"Christmas was on its way, lovely, glorious, beautiful Christmas, around which the entire kid year revolved."
That was how humorist Jean Shepherd summed up the holiday season in the 1983 film "A Christmas Story," the tale of a little boy's quest for the Christmas present of his dreams, an air rifle.And so it is for millions of children - Christmas is the high point of their year. But this Christmas is a difficult one for many of their parents, who are concerned about the economy and the Middle East and have less money to spend on toys.
Consumers are in a quandary, caught between financial restraints and wanting to fulfill their children's Christmas wishes.
Toy retailers and manufacturers already have felt the pinch. Toys R Us Inc., the nation's biggest toy retailer, suffered a slump in sales after the Iraqi invasion of Kuwait in August that mirrored the drop-off in business throughout the retail industry.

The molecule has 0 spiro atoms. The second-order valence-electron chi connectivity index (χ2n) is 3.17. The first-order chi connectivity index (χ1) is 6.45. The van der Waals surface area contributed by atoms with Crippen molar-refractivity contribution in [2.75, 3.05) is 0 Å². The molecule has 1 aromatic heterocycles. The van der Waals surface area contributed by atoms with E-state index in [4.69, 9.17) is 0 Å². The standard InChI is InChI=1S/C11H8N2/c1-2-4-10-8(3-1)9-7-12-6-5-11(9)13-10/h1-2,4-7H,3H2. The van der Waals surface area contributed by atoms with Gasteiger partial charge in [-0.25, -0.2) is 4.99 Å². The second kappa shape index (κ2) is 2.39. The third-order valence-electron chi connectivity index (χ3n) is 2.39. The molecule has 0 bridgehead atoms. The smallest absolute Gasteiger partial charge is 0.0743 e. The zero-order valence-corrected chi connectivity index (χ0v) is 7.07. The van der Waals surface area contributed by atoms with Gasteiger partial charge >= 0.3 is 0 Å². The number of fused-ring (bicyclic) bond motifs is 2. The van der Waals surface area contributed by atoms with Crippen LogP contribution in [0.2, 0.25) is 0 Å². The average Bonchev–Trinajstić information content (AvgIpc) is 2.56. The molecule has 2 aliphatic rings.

Robert Nakasone, a Toys R Us vice chairman, acknowledged that these are uncertain times, but he expected a merry Christmas nonetheless.
"People may cut back for durables . . . but when it comes down to your kid at Christmas, it's pretty hard to say no to them," he said.
Even in relatively poor economic years, he said, Toys R Us has had some of its best holiday seasons. In 1982, in the midst of the country's last recession, toy sales for the entire industry rose 13 percent.
But some industry analysts were not as sanguine. Daniel Barry, of Kidder Peabody & Co., said toy sales could slip along with other merchandise sales this season.
Perhaps the most sensitive area is video games, which again are on many wish lists this Christmas.
Retailers and video game manufacturers face several unknowns. Given the uncertain business environment, no one is sure how many parents are willing to invest big on Nintendo and other more expensive video systems.